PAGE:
Geomorphological significance of Ontario Lacus on Titan: Integrated interpretation of Cassini VIMS, ISS and RADAR data and comparison with the Etosha Pan (Namibia)

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Ontario Lacus is the largest lake of the whole southern hemisphere of
Titan, Saturn's major moon. It has been imaged twice by each of the
Cassini imaging systems (Imaging Science Subsystem (ISS) in 2004 and
2005, Visual and Infrared Mapping Spectrometer (VIMS) in 2007 and 2009
and RADAR in 2009 and 2010). We compile a geomorphological map and
derive a ``hydrogeological{''} interpretation of Ontario Lacus, based on
a joint analysis of ISS. VIMS and RADAR SAR datasets, along with the T49
altimetric profile acquired in December 2008. The morphologies observed
on Ontario Lacus are compared to landforms of a semi-arid terrestrial
analog, which resembles Titan's lakes: the Etosha Pan, located in the
Owambo Basin (Namibia). The Etosha Pan is a flat-floored depression
formed by dissolution, under semi-arid conditions, of a surface
evaporitic layer (calcretes) controlled by groundwater vertical motions.
We infer that Ontario Lacus is an extremely flat and shallow depression
lying in an alluvial plain surrounded by small mountain ranges under
climatic conditions similar to those of terrestrial semi-arid regions.
Channels are seen in the southern part of Ontario Lacus in VIMS and
RADAR data, acquired at a 2-years time interval. Their constancy in
location with time implies that the southern portion of the depression
is probably not fully covered by a liquid layer at the time of the
observations, and that they most probably run on the floor of the
depression. A shallow layer of surface liquids, corresponding to the
darkest portions of the RADAR images, would thus cover about 53\% of the
surface area of the depression, of which almost 70\% is located in its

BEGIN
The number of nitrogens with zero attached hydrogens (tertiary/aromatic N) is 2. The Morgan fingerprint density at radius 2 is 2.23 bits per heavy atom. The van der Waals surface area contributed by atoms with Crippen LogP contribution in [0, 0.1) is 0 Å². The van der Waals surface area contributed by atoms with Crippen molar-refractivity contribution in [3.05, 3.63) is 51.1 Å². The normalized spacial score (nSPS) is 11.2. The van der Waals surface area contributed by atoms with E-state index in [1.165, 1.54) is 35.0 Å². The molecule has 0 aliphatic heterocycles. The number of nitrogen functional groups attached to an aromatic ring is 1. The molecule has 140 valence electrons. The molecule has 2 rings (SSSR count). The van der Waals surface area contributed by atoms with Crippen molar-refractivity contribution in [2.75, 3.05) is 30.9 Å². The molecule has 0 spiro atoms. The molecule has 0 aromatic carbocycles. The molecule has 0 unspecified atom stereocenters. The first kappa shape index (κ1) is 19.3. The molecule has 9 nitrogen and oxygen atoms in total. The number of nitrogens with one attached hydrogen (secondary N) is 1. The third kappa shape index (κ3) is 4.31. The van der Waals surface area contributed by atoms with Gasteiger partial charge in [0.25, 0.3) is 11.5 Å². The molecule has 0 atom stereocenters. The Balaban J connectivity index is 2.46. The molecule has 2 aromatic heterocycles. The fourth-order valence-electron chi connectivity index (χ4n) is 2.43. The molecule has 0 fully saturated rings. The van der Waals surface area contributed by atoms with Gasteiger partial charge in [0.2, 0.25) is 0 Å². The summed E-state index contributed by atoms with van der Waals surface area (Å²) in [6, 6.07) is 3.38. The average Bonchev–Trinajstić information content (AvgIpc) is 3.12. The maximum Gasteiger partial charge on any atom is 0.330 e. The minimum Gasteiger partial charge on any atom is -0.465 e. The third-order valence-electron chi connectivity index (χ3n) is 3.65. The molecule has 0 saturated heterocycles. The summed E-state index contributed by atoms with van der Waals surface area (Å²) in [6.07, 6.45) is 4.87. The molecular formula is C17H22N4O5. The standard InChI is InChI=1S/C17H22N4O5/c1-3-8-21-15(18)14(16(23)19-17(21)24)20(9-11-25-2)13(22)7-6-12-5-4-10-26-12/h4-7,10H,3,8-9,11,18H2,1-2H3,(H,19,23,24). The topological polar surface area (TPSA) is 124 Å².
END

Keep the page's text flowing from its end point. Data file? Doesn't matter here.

northern part. These liquid-covered parts of the depression, where
liquid ethane was previously identified, are interpreted as topographic
lows where the ``alkanofer{''} raises above the depression floor. The
rest of the depression, and mostly its southern part, is interpreted as
a flat and smooth exposed floor, likely composed of a thick and
liquid-saturated coating of photon-absorbing materials in the infrared.
This hypothesis could explain its dark appearance both in the infrared
and radar data and the persistence of channels seen on the depression
floor over the time. Shorelines are observed on the border of Ontario
Lacus suggesting past high-stand levels of the alkanofer table. The
analogy with the Etosha Pan suggests that Ontario Lacus' depression
developed at the expense of a soluble layer covering the region.
Dissolution of this layer would be controlled by vertical motions of the
alkanofer table over the time. During flooding events, liquid
hydrocarbons covering the depression floor would dissolve the surface
layer, increasing progressively the diameter of the depression on
geological timescales. During drought episodes, liquid hydrocarbons of
the underground alkanofer would evaporate, leading to crystallization of
``evaporites{''} in the pores and at the surface of the substratum, and
to the formation of the regional soluble layer. The presence of specific
landforms (lunette dunes or evaporites) is compatible with such
evaporitic regional settings. Alternatively, but not exclusively, the
surface soluble layer might have formed by accumulation on the ground of
soluble compounds formed in the atmosphere. (C) 2012 Elsevier Inc. All
rights reserved.